-- Robert Preidt
WEDNESDAY, June 25, 2014 (HealthDay News) -- One-fifth of
British school-age children who visit their doctors because of a
persistent cough are diagnosed with whooping cough, according to a
What's more, most of the children have been fully vaccinated,
the study authors reported.
"Pertussis [whooping cough] can still be found in a fifth of school-age children who present in primary care with persistent cough and can cause clinically significant cough in fully vaccinated children," Kay Wang, of the University of Oxford, and colleagues wrote in the study published online June 24 in BMJ.
The researchers looked at 279 children, aged 5 to 15, who were
seen by their family doctor about a cough that had lasted two to
Tests showed that 20 percent of the children had evidence of
recent whooping cough infection, including 18 percent who had been
fully vaccinated against the disease.
Children who'd received the preschool pertussis booster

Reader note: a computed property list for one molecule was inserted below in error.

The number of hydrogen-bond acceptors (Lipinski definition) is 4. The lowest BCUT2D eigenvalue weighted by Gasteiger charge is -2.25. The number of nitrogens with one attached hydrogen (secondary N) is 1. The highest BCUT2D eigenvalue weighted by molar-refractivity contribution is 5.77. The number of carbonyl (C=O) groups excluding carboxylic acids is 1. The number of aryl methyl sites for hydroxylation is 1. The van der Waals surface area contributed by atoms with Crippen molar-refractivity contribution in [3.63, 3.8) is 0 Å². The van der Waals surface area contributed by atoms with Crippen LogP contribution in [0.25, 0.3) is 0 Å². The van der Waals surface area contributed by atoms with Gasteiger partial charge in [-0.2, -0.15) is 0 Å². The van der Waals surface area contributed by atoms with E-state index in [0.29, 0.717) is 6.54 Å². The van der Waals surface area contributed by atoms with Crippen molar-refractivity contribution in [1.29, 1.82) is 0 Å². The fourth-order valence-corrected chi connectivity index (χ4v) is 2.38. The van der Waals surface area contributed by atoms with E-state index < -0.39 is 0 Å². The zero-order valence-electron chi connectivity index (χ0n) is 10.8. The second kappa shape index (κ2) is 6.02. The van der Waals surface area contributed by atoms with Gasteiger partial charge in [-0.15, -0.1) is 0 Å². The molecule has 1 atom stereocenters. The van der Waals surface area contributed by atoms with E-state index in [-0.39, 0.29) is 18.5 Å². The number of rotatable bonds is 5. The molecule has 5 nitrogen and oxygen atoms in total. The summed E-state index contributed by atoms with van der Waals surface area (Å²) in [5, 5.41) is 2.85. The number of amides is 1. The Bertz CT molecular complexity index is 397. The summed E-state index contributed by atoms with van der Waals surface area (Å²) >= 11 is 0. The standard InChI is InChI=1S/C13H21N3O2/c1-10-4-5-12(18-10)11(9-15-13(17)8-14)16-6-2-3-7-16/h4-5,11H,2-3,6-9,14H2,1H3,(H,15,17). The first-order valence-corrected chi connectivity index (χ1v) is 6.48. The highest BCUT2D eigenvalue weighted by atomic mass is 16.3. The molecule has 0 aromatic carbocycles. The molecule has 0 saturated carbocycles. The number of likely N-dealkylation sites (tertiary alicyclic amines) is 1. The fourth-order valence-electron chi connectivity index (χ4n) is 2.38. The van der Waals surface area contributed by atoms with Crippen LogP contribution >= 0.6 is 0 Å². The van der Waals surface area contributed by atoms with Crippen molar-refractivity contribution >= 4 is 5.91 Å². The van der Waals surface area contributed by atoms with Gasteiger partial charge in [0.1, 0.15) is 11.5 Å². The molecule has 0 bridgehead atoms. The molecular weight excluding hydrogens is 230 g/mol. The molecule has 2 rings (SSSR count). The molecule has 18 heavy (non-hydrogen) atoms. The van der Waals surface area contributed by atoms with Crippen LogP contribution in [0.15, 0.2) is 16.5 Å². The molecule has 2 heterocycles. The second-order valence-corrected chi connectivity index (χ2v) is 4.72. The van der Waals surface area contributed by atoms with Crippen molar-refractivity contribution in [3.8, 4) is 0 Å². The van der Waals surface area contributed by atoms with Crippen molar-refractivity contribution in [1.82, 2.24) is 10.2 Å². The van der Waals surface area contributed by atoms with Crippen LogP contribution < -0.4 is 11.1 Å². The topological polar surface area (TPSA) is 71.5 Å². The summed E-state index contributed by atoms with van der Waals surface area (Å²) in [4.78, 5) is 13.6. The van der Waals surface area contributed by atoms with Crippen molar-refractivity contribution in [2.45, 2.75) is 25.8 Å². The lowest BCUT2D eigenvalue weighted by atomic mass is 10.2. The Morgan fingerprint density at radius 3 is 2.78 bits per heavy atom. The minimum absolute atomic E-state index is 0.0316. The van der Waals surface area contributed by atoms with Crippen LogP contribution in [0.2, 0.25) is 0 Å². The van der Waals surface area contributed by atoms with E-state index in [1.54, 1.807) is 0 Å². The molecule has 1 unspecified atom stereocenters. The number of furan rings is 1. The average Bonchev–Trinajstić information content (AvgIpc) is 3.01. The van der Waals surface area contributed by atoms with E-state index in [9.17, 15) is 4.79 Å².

vaccination more than seven years ago were three times more likely
to have pertussis than those who received the booster more
recently. The risk of pertussis was similar for children who
received either a three or five component preschool booster
Children in the United Kingdom receive pertussis vaccinations at
2, 3 and 4 months of age, with another preschool pertussis booster
vaccination three years after completing the initial course,
according to background information in the study.
Before the preschool pertussis booster shot was introduced in
the United Kingdom in 2001, nearly 40 percent of school-age
children with persistent cough were found to have whooping
"These findings will help to inform consideration of the need for an adolescent pertussis booster vaccination in the United Kingdom," the authors concluded.
The U.S. National Library of Medicine has more about
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